A federal jury in Brooklyn has found Marvin Pippins guilty of racketeering and murder
Following a two-week trial, a federal jury has found a member of a Brooklyn-based street gang guilty of a multitude of charges.
On April 24, Marvin Pippins (32) of Brooklyn was convicted on various counts, including racketeering conspiracy, murder-in-aid-of racketeering, murder conspiracy, narcotics trafficking and use of a firearm.
“As found by the jury, Pippins brazenly committed a gang-related murder with a gun, in broad daylight in Brooklyn, taking another human’s life on behalf of his criminal enterprise which also trafficked drugs and perpetrated fraud in our community,” said Breon Peace, U.S. attorney for the eastern district of New York.
Pippins, is a member of the street gang 5-9 Brims. He also goes by the name ‘Mukk.’
Trial evidence indicates that between January 2012 and December 2019 Pippins was involved in various gang activity, including:
- Selling crack and cocaine
- Committing numerous financial frauds, including possession and use of stolen identities, fraudulent checks and access devices such as credit cards and bank account information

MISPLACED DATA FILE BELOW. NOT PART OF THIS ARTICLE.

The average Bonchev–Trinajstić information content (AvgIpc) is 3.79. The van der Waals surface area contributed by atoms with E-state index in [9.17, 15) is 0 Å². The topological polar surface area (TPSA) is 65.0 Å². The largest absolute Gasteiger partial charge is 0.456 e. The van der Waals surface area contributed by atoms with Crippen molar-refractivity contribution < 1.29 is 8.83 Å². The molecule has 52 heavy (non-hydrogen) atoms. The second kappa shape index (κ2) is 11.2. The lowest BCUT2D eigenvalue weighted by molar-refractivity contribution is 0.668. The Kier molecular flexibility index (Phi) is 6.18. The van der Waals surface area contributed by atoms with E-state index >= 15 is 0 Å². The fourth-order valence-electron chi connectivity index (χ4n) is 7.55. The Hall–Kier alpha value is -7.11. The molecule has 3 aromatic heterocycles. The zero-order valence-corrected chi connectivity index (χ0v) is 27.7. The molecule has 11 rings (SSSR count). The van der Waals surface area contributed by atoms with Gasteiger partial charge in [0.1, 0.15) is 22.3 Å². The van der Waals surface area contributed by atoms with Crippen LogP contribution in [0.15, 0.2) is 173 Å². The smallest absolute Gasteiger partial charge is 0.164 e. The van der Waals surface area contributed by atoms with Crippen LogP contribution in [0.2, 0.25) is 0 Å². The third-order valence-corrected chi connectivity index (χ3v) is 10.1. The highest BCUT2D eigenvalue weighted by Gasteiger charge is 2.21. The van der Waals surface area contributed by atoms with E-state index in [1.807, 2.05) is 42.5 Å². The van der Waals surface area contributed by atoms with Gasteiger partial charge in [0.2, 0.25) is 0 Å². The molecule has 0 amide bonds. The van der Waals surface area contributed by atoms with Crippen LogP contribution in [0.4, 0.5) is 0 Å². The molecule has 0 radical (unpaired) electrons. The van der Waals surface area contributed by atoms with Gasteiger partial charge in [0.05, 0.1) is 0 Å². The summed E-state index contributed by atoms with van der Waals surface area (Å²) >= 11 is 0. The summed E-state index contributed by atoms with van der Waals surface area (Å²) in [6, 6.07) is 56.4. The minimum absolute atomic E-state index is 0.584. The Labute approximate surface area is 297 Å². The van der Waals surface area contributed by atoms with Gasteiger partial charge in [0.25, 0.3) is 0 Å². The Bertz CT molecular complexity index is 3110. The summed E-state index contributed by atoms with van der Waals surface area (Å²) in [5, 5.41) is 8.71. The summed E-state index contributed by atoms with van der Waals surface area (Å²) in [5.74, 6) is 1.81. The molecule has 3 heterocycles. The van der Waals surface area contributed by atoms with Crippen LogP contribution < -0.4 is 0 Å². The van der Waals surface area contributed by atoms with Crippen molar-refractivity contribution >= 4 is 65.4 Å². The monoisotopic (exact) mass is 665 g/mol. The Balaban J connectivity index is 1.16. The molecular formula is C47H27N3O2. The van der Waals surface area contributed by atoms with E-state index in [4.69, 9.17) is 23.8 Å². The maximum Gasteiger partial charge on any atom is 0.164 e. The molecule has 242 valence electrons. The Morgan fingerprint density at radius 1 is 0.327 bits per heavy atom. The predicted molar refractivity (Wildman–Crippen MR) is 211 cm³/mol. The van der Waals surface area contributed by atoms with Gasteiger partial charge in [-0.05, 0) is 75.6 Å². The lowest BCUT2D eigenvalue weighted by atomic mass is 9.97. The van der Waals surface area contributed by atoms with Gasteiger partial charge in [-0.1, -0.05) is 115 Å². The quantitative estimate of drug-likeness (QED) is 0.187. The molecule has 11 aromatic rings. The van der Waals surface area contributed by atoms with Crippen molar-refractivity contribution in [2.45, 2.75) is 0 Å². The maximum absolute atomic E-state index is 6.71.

- Committing violent acts, including murder
Specifically, court records show Pippins was charged with shooting Sean Peart six times while he sat in a car in Bed-Stuy on Dec. 19, 2015.
Peart was a member of the Real Ryte street gang, a rival to the 5-9 Brims. The Real Ryte street gang also operates in Brooklyn.
According to a law enforcement source, the defendant testified at the trial and admitted to committing the murder, but insisted it was not a gang-related murder.
Rather, Pippins claimed that he thought the victim had murdered his brother and he was avenging his brother’s death.
However, the Peart could not have murdered Pippins’s brother as he was in California at the time of the death.
Pippins also testified that he murdered the victim (Peart) for his own safety because he feared he would be killed next by the person who had killed his brother — therefore that the murder was not to boost his status in the 5-9 Brims gang. However, this defense was rejected by the jury.
“Pippins will now face very serious consequences for a brutal crime that was motivated by a senseless feud with rivals. Today’s verdict demonstrates the commitment of this office and our law enforcement partners to dismantle violent gangs that threaten the safety of our communities,” Peace said.
When sentenced, Pippins will face a mandatory term of life imprisonment.
The government’s case is being handled by the office’s organized crime and gangs section. Assistant U.S. attorneys Jennifer M. Sasso, Lindsey R. Oken and Dana Rehnquist are in charge of the prosecution, with the assistance of paralegal specialist Celine Laruelle.